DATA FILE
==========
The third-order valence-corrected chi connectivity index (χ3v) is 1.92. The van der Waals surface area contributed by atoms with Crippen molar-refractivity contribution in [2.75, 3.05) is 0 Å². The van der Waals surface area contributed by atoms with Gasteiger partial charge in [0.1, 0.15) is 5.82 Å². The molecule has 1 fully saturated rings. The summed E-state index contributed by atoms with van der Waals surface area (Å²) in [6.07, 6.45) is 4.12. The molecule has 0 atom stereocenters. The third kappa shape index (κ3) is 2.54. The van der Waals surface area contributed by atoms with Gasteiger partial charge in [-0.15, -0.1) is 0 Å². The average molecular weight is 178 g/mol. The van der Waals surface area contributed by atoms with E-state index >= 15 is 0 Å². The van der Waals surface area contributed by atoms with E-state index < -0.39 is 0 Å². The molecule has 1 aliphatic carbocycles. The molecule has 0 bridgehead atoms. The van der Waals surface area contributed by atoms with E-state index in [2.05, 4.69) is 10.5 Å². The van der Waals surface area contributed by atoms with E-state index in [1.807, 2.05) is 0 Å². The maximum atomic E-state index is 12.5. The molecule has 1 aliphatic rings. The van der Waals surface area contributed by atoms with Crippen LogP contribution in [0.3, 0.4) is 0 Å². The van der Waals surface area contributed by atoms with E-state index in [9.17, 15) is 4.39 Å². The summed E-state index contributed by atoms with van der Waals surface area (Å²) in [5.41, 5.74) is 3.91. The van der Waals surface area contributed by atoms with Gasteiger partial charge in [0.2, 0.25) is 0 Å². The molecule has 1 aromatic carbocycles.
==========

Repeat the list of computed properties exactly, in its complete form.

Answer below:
The third-order valence-corrected chi connectivity index (χ3v) is 1.92. The van der Waals surface area contributed by atoms with Crippen molar-refractivity contribution in [2.75, 3.05) is 0 Å². The van der Waals surface area contributed by atoms with Gasteiger partial charge in [0.1, 0.15) is 5.82 Å². The molecule has 1 fully saturated rings. The summed E-state index contributed by atoms with van der Waals surface area (Å²) in [6.07, 6.45) is 4.12. The molecule has 0 atom stereocenters. The third kappa shape index (κ3) is 2.54. The van der Waals surface area contributed by atoms with Gasteiger partial charge in [-0.15, -0.1) is 0 Å². The average molecular weight is 178 g/mol. The van der Waals surface area contributed by atoms with E-state index >= 15 is 0 Å². The van der Waals surface area contributed by atoms with E-state index < -0.39 is 0 Å². The molecule has 1 aliphatic carbocycles. The molecule has 0 bridgehead atoms. The van der Waals surface area contributed by atoms with E-state index in [2.05, 4.69) is 10.5 Å². The van der Waals surface area contributed by atoms with E-state index in [1.807, 2.05) is 0 Å². The maximum atomic E-state index is 12.5. The molecule has 1 aliphatic rings. The van der Waals surface area contributed by atoms with Crippen LogP contribution in [0.3, 0.4) is 0 Å². The van der Waals surface area contributed by atoms with E-state index in [9.17, 15) is 4.39 Å². The summed E-state index contributed by atoms with van der Waals surface area (Å²) in [5.41, 5.74) is 3.91. The van der Waals surface area contributed by atoms with Gasteiger partial charge in [0.2, 0.25) is 0 Å². The molecule has 1 aromatic carbocycles.